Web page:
Gardening in Alaska can be fun if you’re set up for it early.

I really enjoy gardening. But, in Alaska the season seems very short. However, when you start your own plants, the season is several months longer. A couple of weeks ago I started by planting Brussel Sprouts and Peppers. Yesterday I planted my Tomatoes. In a few weeks I will be planting my Cabbage and Broccoli. The last veggies I plant inside, in April,will be Cucumbers, Zucchini, and this year I will try a variety of Winter Squash.

One thing you need to make sure you have here in Alaska is a light source that you can put over your new plants. For years I never did this, simply starting my plants in my windows. But my plants were always spindly looking. It worked, and when I transplanted them they always grew, but they never looked as good as the ones I saw at the greenhouses or even in my friends houses and they seemed to grow much slower initially when I transplanted them outside compared to the ones I got at the local greenhouse. I read a lot this winter about gardening in Alaska and read that you need to give them lots of up close light when they are first sprouting so that they don’t have to stretch for the light which causes them to be spindly.

I bought a shop light with daylight bulbs in it this year and have set up a small grow area in my dinning room. I didn’t get it done before my Brussel Sprouts sprouted, so they are a bit spindly already, but I’m hoping the rest of the plants will be alright. I am so excited to see my peppers finally sprouting, and my tomatoes will probably be sprouting by the time I get home from Utah, as long as my husband remembers to water them and turn the light on!

A couple of tips for starting your own plants:

1 – Make sure you don’t plant things too early. One year I planted my zucchini with my tomatoes. I had giant zucchini plants by the time I put them in the ground. But zucchini don’t like to be disturbed very much, and the plants were so big is was hard not to break and damage the plants. It took them a while to recover. So, make sure you’re planting in the right order at the right time.

2 – Use the right supplies. I like to buy the little plastic 6 pack cups with a tray to go underneath for watering. I have also used regular plastic cups with holes in the bottom. They didn’t do too bad. My tomatoes I will probably have to transplant into something bigger before they go outside, I have read that milk jugs work great for that, but I start them off in smaller 6 packs so they don’t take up so much space initially. Jiffy pots are not a good idea here in Alaska. They suck the moisture out of the soil and they don’t degrade for years so you have to remove the cups before planting, which damages the root system. Having said that, I have used them, and the plants do grow, but there is a longer recovery when putting them in the ground, and in Alaska, that’s precious time wasted.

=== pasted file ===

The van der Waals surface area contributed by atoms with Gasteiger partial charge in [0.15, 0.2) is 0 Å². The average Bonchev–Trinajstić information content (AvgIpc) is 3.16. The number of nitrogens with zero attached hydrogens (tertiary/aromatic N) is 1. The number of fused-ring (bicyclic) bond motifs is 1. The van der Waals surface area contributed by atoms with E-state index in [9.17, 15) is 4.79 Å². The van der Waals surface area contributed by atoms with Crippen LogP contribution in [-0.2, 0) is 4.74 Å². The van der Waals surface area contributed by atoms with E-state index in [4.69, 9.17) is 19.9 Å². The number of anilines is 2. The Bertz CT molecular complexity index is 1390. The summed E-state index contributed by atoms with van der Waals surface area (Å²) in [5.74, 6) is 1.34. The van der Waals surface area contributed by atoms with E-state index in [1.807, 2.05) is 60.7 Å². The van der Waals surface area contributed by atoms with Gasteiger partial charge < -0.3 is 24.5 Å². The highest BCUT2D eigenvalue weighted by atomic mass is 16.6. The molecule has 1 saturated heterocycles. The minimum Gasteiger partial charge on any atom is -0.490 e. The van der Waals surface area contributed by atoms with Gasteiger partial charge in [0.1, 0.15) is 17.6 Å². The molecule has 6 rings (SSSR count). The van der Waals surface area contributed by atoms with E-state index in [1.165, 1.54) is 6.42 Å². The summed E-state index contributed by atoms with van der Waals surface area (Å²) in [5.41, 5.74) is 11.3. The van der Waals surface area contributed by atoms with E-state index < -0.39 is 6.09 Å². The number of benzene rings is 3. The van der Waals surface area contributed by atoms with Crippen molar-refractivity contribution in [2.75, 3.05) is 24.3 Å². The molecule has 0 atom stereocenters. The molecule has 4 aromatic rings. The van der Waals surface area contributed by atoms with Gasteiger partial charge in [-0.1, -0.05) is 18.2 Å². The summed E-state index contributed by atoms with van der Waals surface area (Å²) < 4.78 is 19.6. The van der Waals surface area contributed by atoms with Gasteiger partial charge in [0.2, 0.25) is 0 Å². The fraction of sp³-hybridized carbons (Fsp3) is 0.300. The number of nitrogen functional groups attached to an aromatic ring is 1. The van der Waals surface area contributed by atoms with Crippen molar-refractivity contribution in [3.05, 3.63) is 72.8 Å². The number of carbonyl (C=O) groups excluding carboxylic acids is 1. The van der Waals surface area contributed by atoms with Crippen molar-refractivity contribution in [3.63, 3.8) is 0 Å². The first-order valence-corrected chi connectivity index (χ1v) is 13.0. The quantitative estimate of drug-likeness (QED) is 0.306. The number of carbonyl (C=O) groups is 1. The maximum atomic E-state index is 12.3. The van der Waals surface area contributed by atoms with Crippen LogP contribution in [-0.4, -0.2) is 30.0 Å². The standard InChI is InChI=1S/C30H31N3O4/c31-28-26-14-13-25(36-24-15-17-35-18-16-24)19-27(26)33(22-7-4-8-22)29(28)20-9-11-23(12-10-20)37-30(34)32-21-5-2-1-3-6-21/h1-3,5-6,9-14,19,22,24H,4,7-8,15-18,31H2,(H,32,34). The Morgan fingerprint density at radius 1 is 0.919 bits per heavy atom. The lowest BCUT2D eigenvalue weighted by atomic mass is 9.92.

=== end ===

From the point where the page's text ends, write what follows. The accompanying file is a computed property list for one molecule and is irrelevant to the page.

3 – Plant extra. Seeds don’t always germinate and your friends will probably love any extra plants you might have. I usually plant a few extra plants, but I also plant 2 seeds in every cup and then remove the smaller plant when they’re still fairly small. Almost every year I have had only 1 seed germinate in some of the cups and was glad I had planted the 2 each. This is a must if you’re using older seed as they lose their vitality in storage. If they don’t germinate you might lose your window of opportunity to plant those particular items.

4 – Keep track of how much you plant and how much you use. This is where I struggle. I don’t keep very good track of a lot of our totals. But, I have not gotten enough of what I wanted many years either, so this year I am going to try to do better. I know how many potatoes and carrots I get every year, and how many we used by the next summer, so I know how many to plant the next year. But those are the only ones. I am going to do better this year though!

So there are some of my tips for gardening in Alaska, or colder climates. I also created a YouTube video if you’re interested in watching how I plant and getting my tips via video. It’s called March Gardening.

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